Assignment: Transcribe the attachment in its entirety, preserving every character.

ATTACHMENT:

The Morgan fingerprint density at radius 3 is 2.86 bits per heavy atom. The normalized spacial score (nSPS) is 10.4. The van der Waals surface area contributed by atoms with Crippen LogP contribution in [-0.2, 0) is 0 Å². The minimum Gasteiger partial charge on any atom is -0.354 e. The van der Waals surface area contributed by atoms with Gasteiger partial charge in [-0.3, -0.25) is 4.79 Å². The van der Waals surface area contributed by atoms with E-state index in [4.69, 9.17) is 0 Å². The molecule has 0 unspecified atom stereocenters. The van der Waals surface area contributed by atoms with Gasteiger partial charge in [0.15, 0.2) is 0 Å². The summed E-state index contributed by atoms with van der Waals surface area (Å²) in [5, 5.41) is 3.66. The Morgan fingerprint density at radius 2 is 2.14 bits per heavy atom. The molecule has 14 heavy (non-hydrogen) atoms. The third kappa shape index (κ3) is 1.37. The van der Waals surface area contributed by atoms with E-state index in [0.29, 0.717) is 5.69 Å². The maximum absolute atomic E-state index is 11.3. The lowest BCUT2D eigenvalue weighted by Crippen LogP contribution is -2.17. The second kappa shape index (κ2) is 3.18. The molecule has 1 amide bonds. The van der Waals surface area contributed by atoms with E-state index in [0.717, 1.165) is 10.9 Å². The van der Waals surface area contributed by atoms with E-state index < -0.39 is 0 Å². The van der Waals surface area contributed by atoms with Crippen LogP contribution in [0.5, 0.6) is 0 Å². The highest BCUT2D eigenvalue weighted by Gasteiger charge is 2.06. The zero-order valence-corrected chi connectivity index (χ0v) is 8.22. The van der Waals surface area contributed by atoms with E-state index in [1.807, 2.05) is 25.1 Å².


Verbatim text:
The Morgan fingerprint density at radius 3 is 2.86 bits per heavy atom. The normalized spacial score (nSPS) is 10.4. The van der Waals surface area contributed by atoms with Crippen LogP contribution in [-0.2, 0) is 0 Å². The minimum Gasteiger partial charge on any atom is -0.354 e. The van der Waals surface area contributed by atoms with Gasteiger partial charge in [-0.3, -0.25) is 4.79 Å². The van der Waals surface area contributed by atoms with E-state index in [4.69, 9.17) is 0 Å². The molecule has 0 unspecified atom stereocenters. The van der Waals surface area contributed by atoms with Gasteiger partial charge in [0.15, 0.2) is 0 Å². The summed E-state index contributed by atoms with van der Waals surface area (Å²) in [5, 5.41) is 3.66. The Morgan fingerprint density at radius 2 is 2.14 bits per heavy atom. The molecule has 14 heavy (non-hydrogen) atoms. The third kappa shape index (κ3) is 1.37. The van der Waals surface area contributed by atoms with E-state index in [0.29, 0.717) is 5.69 Å². The maximum absolute atomic E-state index is 11.3. The lowest BCUT2D eigenvalue weighted by Crippen LogP contribution is -2.17. The second kappa shape index (κ2) is 3.18. The molecule has 1 amide bonds. The van der Waals surface area contributed by atoms with E-state index in [0.717, 1.165) is 10.9 Å². The van der Waals surface area contributed by atoms with E-state index < -0.39 is 0 Å². The van der Waals surface area contributed by atoms with Crippen LogP contribution in [0.5, 0.6) is 0 Å². The highest BCUT2D eigenvalue weighted by Gasteiger charge is 2.06. The zero-order valence-corrected chi connectivity index (χ0v) is 8.22. The van der Waals surface area contributed by atoms with E-state index in [1.807, 2.05) is 25.1 Å².